Melky Cabrera: Why Giants' Breakout Star Is Not Worth Big Money in Free Agency
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Melky Cabrera picked a great time to have his best season. Going into Friday night's play, the San Francisco Giants outfielder leads the National League with a .363 batting average. His 91 hits are more than anyone else has in the majors.
Cabrera is set to be a free agent after this season and figures to be in demand by any team looking for outfield help. He could play left field for the Dodgers, Yankees, Tigers, Braves, Blue Jays, Phillies or Indians. The Red Sox could use him in right field. He'd give the Nationals the center fielder they've wanted for years. Cabrera might look good patrolling center for the Marlins, as well.
But just how much is he worth on the open market with the likes of Josh Hamilton, B.J. Upton, Shane Victorino and Carlos Quentin also likely to be available? Can he get a six- or seven-year deal? Is he a $100 million player?
There are several factors to consider for any team interested in making a long-term investment in Cabrera. Collectively, they might be enough to keep him from truly cashing in this winter.
Are Two Good Seasons Enough?
Cabrera had a good season for the Kansas City Royals last year, batting .305/.339/.470 with 18 home runs and 87 RBI. His performance so far this season shows that his 2011 breakout may not have been a fluke.
At 27 years old, Cabrera is also in the middle of his prime. Whichever team signs him will be getting him at his best.
But can a team make a significant financial investment in a player based on two good seasons? Two years ago, Cabrera hit .255 with a .671 OPS. Signing any player to a long-term contract is a risk, but shouldn't prospective suitors be afraid of Cabrera regressing to that level of production?
Does Cabrera Feel Lucky? Well, Does He?
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Is he benefiting from a lot of batted balls dropping in that hadn't previously in his career? As Fangraphs explains, an average BABIP is .290 or .310. Cabrera's BABIP is .404 this season. That's a number likely to go down.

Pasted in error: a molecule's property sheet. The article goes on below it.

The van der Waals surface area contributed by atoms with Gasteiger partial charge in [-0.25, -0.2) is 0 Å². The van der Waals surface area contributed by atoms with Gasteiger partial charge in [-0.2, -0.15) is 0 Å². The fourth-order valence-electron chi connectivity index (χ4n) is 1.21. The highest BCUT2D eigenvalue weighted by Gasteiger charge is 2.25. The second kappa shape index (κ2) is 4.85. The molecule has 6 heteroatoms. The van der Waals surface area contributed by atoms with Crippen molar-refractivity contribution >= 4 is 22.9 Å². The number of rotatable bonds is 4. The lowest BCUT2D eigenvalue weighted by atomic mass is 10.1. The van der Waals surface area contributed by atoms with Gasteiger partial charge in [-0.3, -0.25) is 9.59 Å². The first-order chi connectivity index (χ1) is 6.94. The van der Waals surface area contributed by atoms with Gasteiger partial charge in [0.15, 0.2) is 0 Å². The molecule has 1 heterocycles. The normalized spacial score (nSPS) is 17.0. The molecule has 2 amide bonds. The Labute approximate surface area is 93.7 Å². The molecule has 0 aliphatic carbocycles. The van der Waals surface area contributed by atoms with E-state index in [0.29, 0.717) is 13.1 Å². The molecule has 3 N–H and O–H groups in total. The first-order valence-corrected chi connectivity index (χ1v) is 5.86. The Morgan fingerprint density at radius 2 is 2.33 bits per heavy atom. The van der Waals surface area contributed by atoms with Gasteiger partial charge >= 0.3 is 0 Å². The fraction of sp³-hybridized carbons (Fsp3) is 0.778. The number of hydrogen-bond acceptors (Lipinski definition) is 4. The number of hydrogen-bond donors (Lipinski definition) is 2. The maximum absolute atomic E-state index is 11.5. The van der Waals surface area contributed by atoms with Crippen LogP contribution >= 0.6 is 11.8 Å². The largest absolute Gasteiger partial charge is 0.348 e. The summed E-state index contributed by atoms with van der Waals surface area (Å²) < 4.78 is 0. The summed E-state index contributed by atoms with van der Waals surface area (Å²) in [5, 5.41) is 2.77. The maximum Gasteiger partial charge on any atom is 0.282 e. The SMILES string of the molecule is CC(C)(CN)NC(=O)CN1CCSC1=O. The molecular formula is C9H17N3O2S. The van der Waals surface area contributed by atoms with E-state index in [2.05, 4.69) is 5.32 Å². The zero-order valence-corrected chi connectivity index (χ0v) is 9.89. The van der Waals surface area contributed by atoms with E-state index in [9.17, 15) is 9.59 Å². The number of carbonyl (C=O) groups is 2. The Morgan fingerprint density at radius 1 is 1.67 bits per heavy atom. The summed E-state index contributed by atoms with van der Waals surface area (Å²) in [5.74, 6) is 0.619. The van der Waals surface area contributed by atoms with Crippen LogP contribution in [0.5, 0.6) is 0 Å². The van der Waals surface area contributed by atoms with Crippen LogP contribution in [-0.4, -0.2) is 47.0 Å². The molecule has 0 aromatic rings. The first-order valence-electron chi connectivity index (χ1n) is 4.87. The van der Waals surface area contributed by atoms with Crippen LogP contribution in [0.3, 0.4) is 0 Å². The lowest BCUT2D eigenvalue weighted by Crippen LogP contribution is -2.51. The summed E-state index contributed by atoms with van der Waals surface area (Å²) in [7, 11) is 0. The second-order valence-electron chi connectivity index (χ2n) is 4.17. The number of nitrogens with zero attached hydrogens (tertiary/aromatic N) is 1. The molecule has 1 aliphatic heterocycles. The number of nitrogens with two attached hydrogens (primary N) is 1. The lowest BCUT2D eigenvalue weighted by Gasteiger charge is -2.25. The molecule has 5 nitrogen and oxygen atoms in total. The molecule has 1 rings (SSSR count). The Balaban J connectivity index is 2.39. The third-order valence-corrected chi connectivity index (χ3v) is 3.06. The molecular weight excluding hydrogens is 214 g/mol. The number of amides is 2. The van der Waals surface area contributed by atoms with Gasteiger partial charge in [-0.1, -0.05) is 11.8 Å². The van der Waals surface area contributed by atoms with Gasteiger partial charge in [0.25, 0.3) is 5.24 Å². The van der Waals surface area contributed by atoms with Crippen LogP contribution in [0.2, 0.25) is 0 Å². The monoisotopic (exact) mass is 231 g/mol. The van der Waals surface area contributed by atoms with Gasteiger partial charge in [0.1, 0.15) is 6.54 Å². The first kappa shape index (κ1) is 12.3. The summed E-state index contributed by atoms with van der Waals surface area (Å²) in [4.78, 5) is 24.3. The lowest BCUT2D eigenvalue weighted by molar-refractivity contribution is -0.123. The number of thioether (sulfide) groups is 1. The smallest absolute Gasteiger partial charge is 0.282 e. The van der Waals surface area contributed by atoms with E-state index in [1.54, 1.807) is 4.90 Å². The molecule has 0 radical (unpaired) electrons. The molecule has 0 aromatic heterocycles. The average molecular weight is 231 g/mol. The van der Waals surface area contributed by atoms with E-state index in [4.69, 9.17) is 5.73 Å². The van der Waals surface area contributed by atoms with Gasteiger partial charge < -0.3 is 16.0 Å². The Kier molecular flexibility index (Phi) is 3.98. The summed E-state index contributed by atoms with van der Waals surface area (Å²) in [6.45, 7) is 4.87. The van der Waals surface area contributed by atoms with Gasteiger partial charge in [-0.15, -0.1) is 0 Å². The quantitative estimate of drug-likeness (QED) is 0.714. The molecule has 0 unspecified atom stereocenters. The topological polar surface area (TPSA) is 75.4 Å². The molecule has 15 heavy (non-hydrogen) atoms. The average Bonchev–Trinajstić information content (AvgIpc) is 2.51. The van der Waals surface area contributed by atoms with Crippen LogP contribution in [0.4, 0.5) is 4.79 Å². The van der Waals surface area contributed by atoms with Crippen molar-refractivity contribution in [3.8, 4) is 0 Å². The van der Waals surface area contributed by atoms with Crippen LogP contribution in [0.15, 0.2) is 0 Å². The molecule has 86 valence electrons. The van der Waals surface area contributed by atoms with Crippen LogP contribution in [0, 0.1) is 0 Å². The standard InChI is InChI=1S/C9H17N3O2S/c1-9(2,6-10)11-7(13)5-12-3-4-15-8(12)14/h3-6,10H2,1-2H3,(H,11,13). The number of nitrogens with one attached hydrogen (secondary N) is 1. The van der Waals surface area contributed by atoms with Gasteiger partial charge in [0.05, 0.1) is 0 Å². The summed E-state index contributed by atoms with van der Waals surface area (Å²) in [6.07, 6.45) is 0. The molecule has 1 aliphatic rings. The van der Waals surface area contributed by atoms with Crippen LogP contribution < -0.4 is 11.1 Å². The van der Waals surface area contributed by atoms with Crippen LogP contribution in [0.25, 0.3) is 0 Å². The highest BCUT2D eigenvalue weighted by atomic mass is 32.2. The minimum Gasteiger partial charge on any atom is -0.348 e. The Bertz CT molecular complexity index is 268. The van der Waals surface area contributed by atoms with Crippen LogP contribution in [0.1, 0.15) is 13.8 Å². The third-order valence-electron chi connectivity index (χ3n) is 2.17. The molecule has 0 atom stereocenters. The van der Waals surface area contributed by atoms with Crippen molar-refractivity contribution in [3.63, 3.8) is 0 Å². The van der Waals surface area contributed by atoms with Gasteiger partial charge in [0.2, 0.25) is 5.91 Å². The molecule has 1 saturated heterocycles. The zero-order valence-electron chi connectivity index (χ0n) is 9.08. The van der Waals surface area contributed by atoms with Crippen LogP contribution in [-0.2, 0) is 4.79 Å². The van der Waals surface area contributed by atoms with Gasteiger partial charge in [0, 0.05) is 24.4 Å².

Sure, it's possible that Cabrera is just drilling the ball where defenders can't get to them. Joey Votto's BABIP is .422. Are analysts going to point at him and scream "Unsustainable?" (Well, they probably should.) Perhaps a better example is Carlos Ruiz. He's batting .361 with a BABIP of .369. There's not much wiggle room there.
Cabrera's .404 BABIP indicates that he's benefiting from some luck, as those balls just keep finding open grass. That doesn't mean he's not having an excellent season, but it also shows how much luck can be involved in hitting success.
Is Cabrera Really Standing Out?
Cabrera's league-leading batting average looked more impressive when he was far ahead of the competition. But other top hitters are closing in. Votto and Ruiz are right behind Cabrera for the NL batting average lead. Paul Konerko is actually ahead of him in the American League, batting .364.
By this time next week, Cabrera might not even lead the NL in hitting, which is his most impressive number on this season's resume. He's not hitting for much power with five home runs, and his RBI total of 31 is tied for 16th in the league. Will his numbers look as spectacular without a batting title?
Again, this isn't to discount the numbers Cabrera is putting up. But is what he's doing so special as to warrant a $100 million free-agent contract?
Jack of All Trades, Master of None
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According to Fangraphs' Ultimate Zone Rating, Cabrera is a below-average defender as a left fielder. In center field, he's actually been terrible—far below average and failing to save 19 runs over his career. (If they were interested, the Nats and Marlins may want to rethink using him as a center fielder.)
As a right fielder, however, he's above average. But if a team prefers power more than defense from a corner outfielder, is Cabrera that guy?
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